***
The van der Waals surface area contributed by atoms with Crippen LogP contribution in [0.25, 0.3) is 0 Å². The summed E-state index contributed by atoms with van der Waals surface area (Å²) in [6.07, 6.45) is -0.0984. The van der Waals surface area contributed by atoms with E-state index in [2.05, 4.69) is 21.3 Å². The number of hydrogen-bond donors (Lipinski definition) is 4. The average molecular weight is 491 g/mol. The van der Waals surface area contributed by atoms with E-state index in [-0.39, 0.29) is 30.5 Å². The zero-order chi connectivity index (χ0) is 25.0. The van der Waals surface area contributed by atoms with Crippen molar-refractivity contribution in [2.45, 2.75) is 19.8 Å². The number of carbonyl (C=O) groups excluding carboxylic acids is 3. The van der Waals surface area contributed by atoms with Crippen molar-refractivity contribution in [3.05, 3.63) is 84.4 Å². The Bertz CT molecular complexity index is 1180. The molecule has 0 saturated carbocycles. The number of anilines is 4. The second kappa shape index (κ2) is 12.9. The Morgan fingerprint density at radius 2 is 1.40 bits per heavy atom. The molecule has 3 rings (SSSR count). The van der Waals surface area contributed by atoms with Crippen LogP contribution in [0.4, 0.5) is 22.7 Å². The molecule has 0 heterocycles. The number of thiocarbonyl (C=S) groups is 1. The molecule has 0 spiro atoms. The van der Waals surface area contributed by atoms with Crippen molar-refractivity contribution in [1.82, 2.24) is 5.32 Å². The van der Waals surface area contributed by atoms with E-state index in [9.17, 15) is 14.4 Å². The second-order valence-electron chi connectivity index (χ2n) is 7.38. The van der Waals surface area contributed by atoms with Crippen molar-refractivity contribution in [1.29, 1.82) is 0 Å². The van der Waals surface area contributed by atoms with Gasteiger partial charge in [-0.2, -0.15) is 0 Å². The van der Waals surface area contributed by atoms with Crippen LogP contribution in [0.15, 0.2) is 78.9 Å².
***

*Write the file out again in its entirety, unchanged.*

The van der Waals surface area contributed by atoms with Crippen LogP contribution in [0.25, 0.3) is 0 Å². The summed E-state index contributed by atoms with van der Waals surface area (Å²) in [6.07, 6.45) is -0.0984. The van der Waals surface area contributed by atoms with E-state index in [2.05, 4.69) is 21.3 Å². The number of hydrogen-bond donors (Lipinski definition) is 4. The average molecular weight is 491 g/mol. The van der Waals surface area contributed by atoms with E-state index in [-0.39, 0.29) is 30.5 Å². The zero-order chi connectivity index (χ0) is 25.0. The van der Waals surface area contributed by atoms with Crippen molar-refractivity contribution in [2.45, 2.75) is 19.8 Å². The number of carbonyl (C=O) groups excluding carboxylic acids is 3. The van der Waals surface area contributed by atoms with Crippen molar-refractivity contribution in [3.05, 3.63) is 84.4 Å². The Bertz CT molecular complexity index is 1180. The molecule has 0 saturated carbocycles. The number of anilines is 4. The second kappa shape index (κ2) is 12.9. The Morgan fingerprint density at radius 2 is 1.40 bits per heavy atom. The molecule has 3 rings (SSSR count). The van der Waals surface area contributed by atoms with Crippen LogP contribution in [0.4, 0.5) is 22.7 Å². The molecule has 0 heterocycles. The number of thiocarbonyl (C=S) groups is 1. The molecule has 0 spiro atoms. The van der Waals surface area contributed by atoms with Crippen molar-refractivity contribution in [1.82, 2.24) is 5.32 Å². The van der Waals surface area contributed by atoms with E-state index in [9.17, 15) is 14.4 Å². The second-order valence-electron chi connectivity index (χ2n) is 7.38. The van der Waals surface area contributed by atoms with Crippen molar-refractivity contribution in [1.29, 1.82) is 0 Å². The van der Waals surface area contributed by atoms with Gasteiger partial charge in [-0.2, -0.15) is 0 Å². The van der Waals surface area contributed by atoms with Crippen LogP contribution in [0.15, 0.2) is 78.9 Å².